Enzyme activity

L-galactono-1,4-lactone, L-gulono-1,4-lactone, and D-arabino-1,4-lactone were obtained from Sigma-Aldrich. Dehydrogenase activities were evaluated by monitoring the reduction of 50 μM equine cytochrome c at 550 nm (ε515 = 21 mM−1 cm−1) at 25 °C using a Cary100 spectrophotometer (Agilent). Equine heart cytochrome c (Sigma-Aldrich) was solubilized in storage buffer. Oxidase activities were assayed using an Oxygraph Plus system (Hansatech Instruments Ltd.). Initial rates were determined by analyzing the initial part of the oxygen depletion curve. In all assays, the reactions were initiated by adding the enzymes (20 nM GalDH, 1.0 μM GULO) to the system. Data were processed in GraphPad Prism and fitted using a standard Michaelis Menten formula resulting in KM and kcat values. All experiments were performed in duplicates.

Thermal stability

Enzyme thermal stability was addressed using the Tyco instrument from NanoTemper. Intrinsic fluorescence at 350 and 330 nm of tryptophan and tyrosine was measured by applying a consecutive temperature gradient from 35 °C to 95 °C. 1 mg/ml of protein was used. Experiments were carried out in duplicates.

pH optimum and salt dependency

pH optimum was performed monitoring the cytochrome c (50 μM) reduction at 550 nm at 25 °C. 100 nM of purified enzyme solutions in 50 mM potassium phosphate pH 8 were used together with 500 μM of L-galactono-1,4-lactone. The total reaction volume was 100 μL. The reaction was initiated by adding the enzyme (20 nM GalDH, 1 μM GULO). Salt inhibition analysis was performed in the same above-mentioned condition varying the ionic strength of the buffer from 0 of NaCl to 300 mM of NaCl. Experiments were carried out in duplicates.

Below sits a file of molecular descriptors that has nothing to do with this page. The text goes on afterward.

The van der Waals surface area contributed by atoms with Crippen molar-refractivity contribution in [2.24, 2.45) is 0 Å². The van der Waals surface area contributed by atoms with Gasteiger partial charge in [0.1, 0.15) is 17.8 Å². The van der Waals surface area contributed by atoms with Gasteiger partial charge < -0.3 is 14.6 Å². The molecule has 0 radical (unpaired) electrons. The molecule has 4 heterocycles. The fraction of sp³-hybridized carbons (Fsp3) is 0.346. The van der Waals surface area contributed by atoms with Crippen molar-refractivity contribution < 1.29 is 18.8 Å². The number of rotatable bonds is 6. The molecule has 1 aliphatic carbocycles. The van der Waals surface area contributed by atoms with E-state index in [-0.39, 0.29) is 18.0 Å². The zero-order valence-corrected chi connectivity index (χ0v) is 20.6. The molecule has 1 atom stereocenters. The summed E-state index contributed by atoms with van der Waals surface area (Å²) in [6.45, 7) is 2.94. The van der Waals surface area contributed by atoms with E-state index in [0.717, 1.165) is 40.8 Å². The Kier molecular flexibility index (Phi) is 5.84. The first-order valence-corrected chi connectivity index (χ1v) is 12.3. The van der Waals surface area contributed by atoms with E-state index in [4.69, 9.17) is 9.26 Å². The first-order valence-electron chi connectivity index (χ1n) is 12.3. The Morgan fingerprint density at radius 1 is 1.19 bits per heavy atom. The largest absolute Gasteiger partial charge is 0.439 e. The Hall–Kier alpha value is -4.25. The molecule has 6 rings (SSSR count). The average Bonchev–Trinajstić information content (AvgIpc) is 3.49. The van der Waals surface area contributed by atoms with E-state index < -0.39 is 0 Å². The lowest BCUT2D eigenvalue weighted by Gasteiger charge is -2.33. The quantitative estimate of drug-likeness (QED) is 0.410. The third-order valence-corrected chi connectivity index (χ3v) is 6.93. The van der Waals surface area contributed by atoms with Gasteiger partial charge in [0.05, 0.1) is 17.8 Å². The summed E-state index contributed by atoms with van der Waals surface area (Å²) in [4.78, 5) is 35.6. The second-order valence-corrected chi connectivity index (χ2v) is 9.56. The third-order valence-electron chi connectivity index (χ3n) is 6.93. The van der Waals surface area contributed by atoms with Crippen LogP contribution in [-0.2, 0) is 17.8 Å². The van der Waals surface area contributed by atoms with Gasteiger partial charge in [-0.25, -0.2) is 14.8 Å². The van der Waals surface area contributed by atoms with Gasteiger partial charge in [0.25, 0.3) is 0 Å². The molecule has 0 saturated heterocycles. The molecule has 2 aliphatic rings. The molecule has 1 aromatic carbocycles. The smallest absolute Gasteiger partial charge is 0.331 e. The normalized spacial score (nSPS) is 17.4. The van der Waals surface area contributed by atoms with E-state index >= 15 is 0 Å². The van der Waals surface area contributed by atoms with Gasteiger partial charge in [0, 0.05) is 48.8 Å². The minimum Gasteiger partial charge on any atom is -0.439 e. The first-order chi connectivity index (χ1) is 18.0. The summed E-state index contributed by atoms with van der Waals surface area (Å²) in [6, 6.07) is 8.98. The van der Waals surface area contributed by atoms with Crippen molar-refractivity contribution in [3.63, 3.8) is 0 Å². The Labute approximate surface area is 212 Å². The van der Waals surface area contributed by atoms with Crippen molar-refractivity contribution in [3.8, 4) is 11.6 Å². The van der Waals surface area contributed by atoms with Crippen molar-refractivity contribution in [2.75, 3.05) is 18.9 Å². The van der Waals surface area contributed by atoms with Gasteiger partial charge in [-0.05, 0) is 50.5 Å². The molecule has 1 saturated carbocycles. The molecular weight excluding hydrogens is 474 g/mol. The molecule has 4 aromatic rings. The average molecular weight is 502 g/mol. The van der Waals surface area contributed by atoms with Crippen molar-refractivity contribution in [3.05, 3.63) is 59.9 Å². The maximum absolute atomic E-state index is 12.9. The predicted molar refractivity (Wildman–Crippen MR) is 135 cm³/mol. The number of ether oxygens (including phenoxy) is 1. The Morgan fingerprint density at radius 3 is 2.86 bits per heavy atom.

Fast kinetics

Experiments were performed using a SX20 stopped-flow spectrophotometer equipped with a photomultiplier tube (PMT) and a photo diode array detector (PDA) (Applied Photophysics, Surrey, UK). Experiments were carried out with the enzymes fused to the His-SUMO tag at a concentration of 5-10 µM (enzyme concentration after mixing). All solutions were prepared using 50 mM potassium phosphate pH 8.0. Reactions were run in duplicates by mixing 50 μL of each solution at 25 °C. To follow the oxidative half-reaction, enzymes were made anaerobic by flushing the vial with nitrogen for 15 min. Moreover, 5 mM of glucose and 0.3 μM of glucose oxidase (Aspergillus niger, type VII, Sigma-Aldrich) were added to the solution to remove the leftover of oxygen. The flavin cofactor was subsequently reduced by adding sodium dithionite. The resulting mixture was then incubated at room temperature until the enzyme was completely reduced as indicated by the bleaching of the color. To evaluate the kox, the anaerobically reduced enzyme solutions were mixed with four different oxygen concentrations: air-saturated buffer; equal volumes of 100% argon buffer and 100% O2 buffer; 100% O2 buffer; 100% O2 buffer on ice. The kox values were obtained by fitting the transient kinetic traces obtained with the PMT detector with a first-order exponential function using the software linked to the stopped-flow instrument (Applied Photophysics, Surrey, UK). To determine the reductive half-reaction, the system was made anaerobic by flushing the two vials with nitrogen for 15 min. Glucose oxidase was also used to remove residual molecular oxygen. Different concentrations of substrates were used and the kobs values were obtained by fitting the transient kinetic traces obtained with the PMT detector with standard first- or second-order exponential decay functions using the software linked to the stopped-flow instrument (Applied Photophysics, Surrey, UK). The resulting dependence was fit to an equation that describes a rectangular hyperbola according to: kobs = [S]kred/Kd + [S] where kred is the rate constant for flavin reduction and Kd is the dissociation constant for the sugar substrate. The analyses of kinetic traces and the respective raw data are provided as Source Data.